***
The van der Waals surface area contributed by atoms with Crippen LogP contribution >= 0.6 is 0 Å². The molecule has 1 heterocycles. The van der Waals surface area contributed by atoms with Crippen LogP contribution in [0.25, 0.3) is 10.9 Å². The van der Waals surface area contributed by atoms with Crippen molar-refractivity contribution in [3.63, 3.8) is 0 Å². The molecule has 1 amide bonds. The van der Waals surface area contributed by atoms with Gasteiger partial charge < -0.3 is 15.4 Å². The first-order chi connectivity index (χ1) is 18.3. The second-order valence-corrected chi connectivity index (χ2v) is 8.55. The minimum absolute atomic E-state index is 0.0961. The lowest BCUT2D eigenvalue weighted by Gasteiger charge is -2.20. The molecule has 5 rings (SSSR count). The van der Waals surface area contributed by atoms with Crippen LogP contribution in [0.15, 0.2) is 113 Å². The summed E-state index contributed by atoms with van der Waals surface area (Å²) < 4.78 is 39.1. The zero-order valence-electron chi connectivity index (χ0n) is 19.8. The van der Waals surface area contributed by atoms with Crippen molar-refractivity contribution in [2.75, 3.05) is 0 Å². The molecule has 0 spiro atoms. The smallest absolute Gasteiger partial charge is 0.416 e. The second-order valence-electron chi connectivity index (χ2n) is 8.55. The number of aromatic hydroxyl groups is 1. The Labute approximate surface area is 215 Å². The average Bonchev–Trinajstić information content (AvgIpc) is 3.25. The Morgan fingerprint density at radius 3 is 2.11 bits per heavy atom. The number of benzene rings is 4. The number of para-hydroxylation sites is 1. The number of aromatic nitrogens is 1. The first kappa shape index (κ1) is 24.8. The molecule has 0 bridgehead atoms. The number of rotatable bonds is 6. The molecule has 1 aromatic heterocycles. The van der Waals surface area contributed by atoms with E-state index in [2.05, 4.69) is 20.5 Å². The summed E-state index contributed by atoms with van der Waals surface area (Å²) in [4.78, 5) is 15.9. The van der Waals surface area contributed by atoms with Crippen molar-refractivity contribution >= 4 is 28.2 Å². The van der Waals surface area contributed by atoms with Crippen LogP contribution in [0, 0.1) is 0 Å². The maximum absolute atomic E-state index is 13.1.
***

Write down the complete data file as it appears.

The van der Waals surface area contributed by atoms with Crippen LogP contribution >= 0.6 is 0 Å². The molecule has 1 heterocycles. The van der Waals surface area contributed by atoms with Crippen LogP contribution in [0.25, 0.3) is 10.9 Å². The van der Waals surface area contributed by atoms with Crippen molar-refractivity contribution in [3.63, 3.8) is 0 Å². The molecule has 1 amide bonds. The van der Waals surface area contributed by atoms with Gasteiger partial charge < -0.3 is 15.4 Å². The first-order chi connectivity index (χ1) is 18.3. The second-order valence-corrected chi connectivity index (χ2v) is 8.55. The minimum absolute atomic E-state index is 0.0961. The lowest BCUT2D eigenvalue weighted by Gasteiger charge is -2.20. The molecule has 5 rings (SSSR count). The van der Waals surface area contributed by atoms with Crippen LogP contribution in [0.15, 0.2) is 113 Å². The summed E-state index contributed by atoms with van der Waals surface area (Å²) < 4.78 is 39.1. The zero-order valence-electron chi connectivity index (χ0n) is 19.8. The van der Waals surface area contributed by atoms with Crippen molar-refractivity contribution in [2.75, 3.05) is 0 Å². The molecule has 0 spiro atoms. The smallest absolute Gasteiger partial charge is 0.416 e. The second-order valence-electron chi connectivity index (χ2n) is 8.55. The number of aromatic hydroxyl groups is 1. The Labute approximate surface area is 215 Å². The average Bonchev–Trinajstić information content (AvgIpc) is 3.25. The Morgan fingerprint density at radius 3 is 2.11 bits per heavy atom. The number of benzene rings is 4. The number of para-hydroxylation sites is 1. The number of aromatic nitrogens is 1. The first kappa shape index (κ1) is 24.8. The molecule has 0 bridgehead atoms. The number of rotatable bonds is 6. The molecule has 1 aromatic heterocycles. The van der Waals surface area contributed by atoms with E-state index in [2.05, 4.69) is 20.5 Å². The summed E-state index contributed by atoms with van der Waals surface area (Å²) in [4.78, 5) is 15.9. The van der Waals surface area contributed by atoms with Crippen molar-refractivity contribution >= 4 is 28.2 Å². The van der Waals surface area contributed by atoms with Crippen LogP contribution in [0, 0.1) is 0 Å². The maximum absolute atomic E-state index is 13.1.